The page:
United Flight 533 Crash Survivor Looks Back on the Tragedy Nearly 40 Years Later

Speculation of sabotage surrounded the 1972 crash as ties to the Watergate scandal surfaced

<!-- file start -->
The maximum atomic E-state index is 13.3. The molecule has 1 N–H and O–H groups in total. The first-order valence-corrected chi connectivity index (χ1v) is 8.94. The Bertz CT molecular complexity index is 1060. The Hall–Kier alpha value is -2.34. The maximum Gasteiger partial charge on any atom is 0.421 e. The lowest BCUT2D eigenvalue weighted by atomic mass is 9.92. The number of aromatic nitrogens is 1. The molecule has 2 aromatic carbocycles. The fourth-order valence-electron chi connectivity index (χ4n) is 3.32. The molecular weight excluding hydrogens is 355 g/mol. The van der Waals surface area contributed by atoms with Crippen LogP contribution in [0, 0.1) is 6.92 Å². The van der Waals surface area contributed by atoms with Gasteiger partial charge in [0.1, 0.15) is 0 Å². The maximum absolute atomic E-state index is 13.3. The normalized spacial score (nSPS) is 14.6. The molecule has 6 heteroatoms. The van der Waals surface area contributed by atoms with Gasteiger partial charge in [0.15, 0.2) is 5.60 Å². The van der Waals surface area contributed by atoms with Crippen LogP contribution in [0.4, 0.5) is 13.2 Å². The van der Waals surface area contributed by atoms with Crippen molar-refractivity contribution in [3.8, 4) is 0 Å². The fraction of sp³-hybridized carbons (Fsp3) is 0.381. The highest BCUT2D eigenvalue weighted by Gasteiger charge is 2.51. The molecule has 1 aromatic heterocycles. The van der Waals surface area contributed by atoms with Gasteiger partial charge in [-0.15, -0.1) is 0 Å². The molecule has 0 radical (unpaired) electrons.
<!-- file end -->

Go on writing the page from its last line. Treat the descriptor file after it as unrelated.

(ASHBURN, VIRGINIA) - On December 8, 1972, Marguerite McCausland was a 37-year-old flight attendant for United Airlines en route from Washington, D.C. to Chicago to Omaha when tragedy struck.  The Boeing 737 she was on suddenly fell from the sky, crashing into several Chicago houses just over one mile from Chicago Midway Airport.  According to the official National Transportation Safety Board aircraft accident report, probable cause for the accident was due to "the captain's failure to exercise positive flight management during the execution of a nonprecision approach".  Of the 61 passengers and crew on board, only 18 survived.  Ashby Ponds resident, Marguerite McCausland, was one of those survivors. To this day, Marguerite distinctly remembers how rapidly the crash occurred.  "It all happened so quickly," said Marguerite.  "All I can remember is someone saying 'We're going to crash'".  Marguerite said that her usual schedule included coast-to-coast trips from D.C. to California, but that she worked flight 533 that day so she could have a longer vacation over the holidays.   She also remembers that the weather was less than ideal for flying that day.  "There was miserable weather; it was rainy and snowy," said McCausland. According to reports, the aircraft stalled at approximately 500 feet in the air on the descent into Chicago Midway Airport prior to crashing.   "I thought it was a bad dream," said McCausland, who recalls not being able to see as she waited, hoping to be rescued after the crash.  "I heard a baby crying, and then the crying just stopped."  McCausland started to yell for help after she heard a rescuer say, "I don't think anyone is alive in this part of the plane."   The plane had split in two pieces, and McCausland ended up being the only survivor in the front half of the plane.  McCausland was pulled from the wreckage suffering from third-degree burns, a broken wrist, a crushed thigh, two shattered ankles, and several contusions and lacerations. Marguerite's husband, Bob, had left work early that day to take the couples cat to the vet when he began to hear reports on the radio of the crash.  "Each report became more and more specific," said Bob.  "I tried to be optimistic."  Then, Bob said he heard the phone ringing as he arrived at their Reston home and was greeted on the other end by a Virginia State Trooper who recommended that he call United Airlines.  Bob eventually learned that Marguerite had been on the fated aircraft, but that she had been rescued and was on the way to the hospital.  Marguerite was hospitalized for two weeks in Chicago, and flown back to the D.C. area where she spent another three months at Fairfax Hospital. After the crash, rumors began to swirl about the possibility of sabotage to flight 533 by government agencies.  On the plane that day was Dorothy Hunt, wife of Watergate scandal conspirator E. Howard Hunt, with $10,000 in cash in her purse rumored to be a partial payoff for the burglars.  Also on the plane was CBS journalist Michelle Clark, who was allegedly working on a story on the Watergate scandal.  However, the accident report concluded that "no evidence was found of sabotage or foul play in connection with this accident." Marguerite returned to work for United Airlines, but as an office employee for two years until returning to school to earn a degree in Computer Information Systems.  She worked until retirement for the U.S. government with the Defense Information Systems Agency.  In 2008, Marguerite and Bob moved into Ashby Ponds retirement community in Ashburn from their home in Reston. Bob and Marguerite still keep Chicago- and D.C.-area newspaper clippings regarding the accident, as well as clips from a number of newscasts chronicling the accident.  Several of the newspaper clippings show photos of Marguerite being rescued by a fireman, with whom she was later reunited.  With the 40th anniversary of the accident approaching, Marguerite says that the accident did not make her fearful to fly.  "Only in bad weather do I get a little bit anxious," said Marguerite. About Ashby Ponds:  Ashby Ponds, one of 16 retirement communities managed by Erickson Living, is situated on a scenic 132-acre campus in Ashburn, Virginia (approximately 30 miles west of Washington, D.C.).  The community is home to over 600 residents and is filled with fascinating people and fantastic opportunities.  At Ashby Ponds, over 80 resident-driven clubs and programs promote an engaged, fulfilling lifestyle that is reflected in resident satisfaction levels that exceed the industry average.  Life at Ashby Ponds offers a true sense of community and is an exciting alternative to the typical retirement community.  More information about Ashby Ponds can be found at:www.ericksonliving.com.